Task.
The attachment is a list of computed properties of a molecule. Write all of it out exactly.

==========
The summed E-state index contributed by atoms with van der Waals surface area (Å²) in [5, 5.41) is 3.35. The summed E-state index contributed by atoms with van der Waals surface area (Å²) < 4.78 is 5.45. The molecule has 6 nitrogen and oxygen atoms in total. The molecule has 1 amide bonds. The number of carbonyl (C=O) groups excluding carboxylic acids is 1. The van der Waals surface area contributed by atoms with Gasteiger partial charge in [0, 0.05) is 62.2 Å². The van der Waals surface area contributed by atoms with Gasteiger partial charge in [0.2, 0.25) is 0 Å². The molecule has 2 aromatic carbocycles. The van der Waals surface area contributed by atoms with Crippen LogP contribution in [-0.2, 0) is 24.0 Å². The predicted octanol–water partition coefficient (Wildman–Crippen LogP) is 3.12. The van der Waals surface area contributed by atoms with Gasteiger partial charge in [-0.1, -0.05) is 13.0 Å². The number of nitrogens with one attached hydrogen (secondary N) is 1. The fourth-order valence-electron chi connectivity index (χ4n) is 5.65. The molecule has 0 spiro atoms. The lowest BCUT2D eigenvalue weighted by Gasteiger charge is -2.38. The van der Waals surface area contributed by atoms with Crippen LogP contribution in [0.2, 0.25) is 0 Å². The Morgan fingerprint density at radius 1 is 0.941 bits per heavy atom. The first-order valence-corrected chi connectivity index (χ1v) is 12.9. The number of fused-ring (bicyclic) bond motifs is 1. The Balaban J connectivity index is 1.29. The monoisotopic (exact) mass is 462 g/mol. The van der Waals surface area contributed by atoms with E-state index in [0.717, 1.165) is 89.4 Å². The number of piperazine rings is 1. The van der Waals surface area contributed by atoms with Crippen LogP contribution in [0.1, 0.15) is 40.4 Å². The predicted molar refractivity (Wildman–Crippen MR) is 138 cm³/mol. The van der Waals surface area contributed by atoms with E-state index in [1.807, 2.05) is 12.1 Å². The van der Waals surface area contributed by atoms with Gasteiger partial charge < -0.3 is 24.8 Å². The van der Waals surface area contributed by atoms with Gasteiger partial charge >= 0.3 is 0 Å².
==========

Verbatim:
The summed E-state index contributed by atoms with van der Waals surface area (Å²) in [5, 5.41) is 3.35. The summed E-state index contributed by atoms with van der Waals surface area (Å²) < 4.78 is 5.45. The molecule has 6 nitrogen and oxygen atoms in total. The molecule has 1 amide bonds. The number of carbonyl (C=O) groups excluding carboxylic acids is 1. The van der Waals surface area contributed by atoms with Gasteiger partial charge in [0, 0.05) is 62.2 Å². The van der Waals surface area contributed by atoms with Gasteiger partial charge in [0.2, 0.25) is 0 Å². The molecule has 2 aromatic carbocycles. The van der Waals surface area contributed by atoms with Crippen LogP contribution in [-0.2, 0) is 24.0 Å². The predicted octanol–water partition coefficient (Wildman–Crippen LogP) is 3.12. The van der Waals surface area contributed by atoms with Gasteiger partial charge in [-0.1, -0.05) is 13.0 Å². The number of nitrogens with one attached hydrogen (secondary N) is 1. The fourth-order valence-electron chi connectivity index (χ4n) is 5.65. The molecule has 0 spiro atoms. The lowest BCUT2D eigenvalue weighted by Gasteiger charge is -2.38. The van der Waals surface area contributed by atoms with Crippen LogP contribution in [0.2, 0.25) is 0 Å². The Morgan fingerprint density at radius 1 is 0.941 bits per heavy atom. The first-order valence-corrected chi connectivity index (χ1v) is 12.9. The number of fused-ring (bicyclic) bond motifs is 1. The Balaban J connectivity index is 1.29. The monoisotopic (exact) mass is 462 g/mol. The van der Waals surface area contributed by atoms with E-state index in [0.717, 1.165) is 89.4 Å². The number of piperazine rings is 1. The van der Waals surface area contributed by atoms with Crippen LogP contribution in [0.1, 0.15) is 40.4 Å². The predicted molar refractivity (Wildman–Crippen MR) is 138 cm³/mol. The van der Waals surface area contributed by atoms with E-state index in [1.807, 2.05) is 12.1 Å². The van der Waals surface area contributed by atoms with Gasteiger partial charge < -0.3 is 24.8 Å². The van der Waals surface area contributed by atoms with Gasteiger partial charge >= 0.3 is 0 Å².